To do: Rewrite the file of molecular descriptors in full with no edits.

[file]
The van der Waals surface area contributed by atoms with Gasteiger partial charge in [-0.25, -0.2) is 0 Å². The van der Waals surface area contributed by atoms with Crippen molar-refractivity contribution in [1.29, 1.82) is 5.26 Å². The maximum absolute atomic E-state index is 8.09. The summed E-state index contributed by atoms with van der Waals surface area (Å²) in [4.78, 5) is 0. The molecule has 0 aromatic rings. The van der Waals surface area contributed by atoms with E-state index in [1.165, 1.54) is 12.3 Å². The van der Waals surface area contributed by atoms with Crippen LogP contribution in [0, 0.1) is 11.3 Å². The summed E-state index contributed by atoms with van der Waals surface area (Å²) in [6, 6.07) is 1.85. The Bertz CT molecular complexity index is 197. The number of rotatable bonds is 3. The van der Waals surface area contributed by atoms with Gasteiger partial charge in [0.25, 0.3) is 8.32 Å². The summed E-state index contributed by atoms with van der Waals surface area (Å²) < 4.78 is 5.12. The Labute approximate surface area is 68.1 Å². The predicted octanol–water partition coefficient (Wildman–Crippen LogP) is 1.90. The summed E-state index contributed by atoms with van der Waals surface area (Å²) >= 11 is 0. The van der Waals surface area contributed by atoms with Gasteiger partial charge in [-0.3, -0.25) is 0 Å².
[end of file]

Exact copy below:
The van der Waals surface area contributed by atoms with Gasteiger partial charge in [-0.25, -0.2) is 0 Å². The van der Waals surface area contributed by atoms with Crippen molar-refractivity contribution in [1.29, 1.82) is 5.26 Å². The maximum absolute atomic E-state index is 8.09. The summed E-state index contributed by atoms with van der Waals surface area (Å²) in [4.78, 5) is 0. The molecule has 0 aromatic rings. The van der Waals surface area contributed by atoms with E-state index in [1.165, 1.54) is 12.3 Å². The van der Waals surface area contributed by atoms with Crippen LogP contribution in [0, 0.1) is 11.3 Å². The summed E-state index contributed by atoms with van der Waals surface area (Å²) in [6, 6.07) is 1.85. The Bertz CT molecular complexity index is 197. The number of rotatable bonds is 3. The van der Waals surface area contributed by atoms with Gasteiger partial charge in [0.25, 0.3) is 8.32 Å². The summed E-state index contributed by atoms with van der Waals surface area (Å²) < 4.78 is 5.12. The Labute approximate surface area is 68.1 Å². The predicted octanol–water partition coefficient (Wildman–Crippen LogP) is 1.90. The summed E-state index contributed by atoms with van der Waals surface area (Å²) >= 11 is 0. The van der Waals surface area contributed by atoms with Gasteiger partial charge in [-0.3, -0.25) is 0 Å².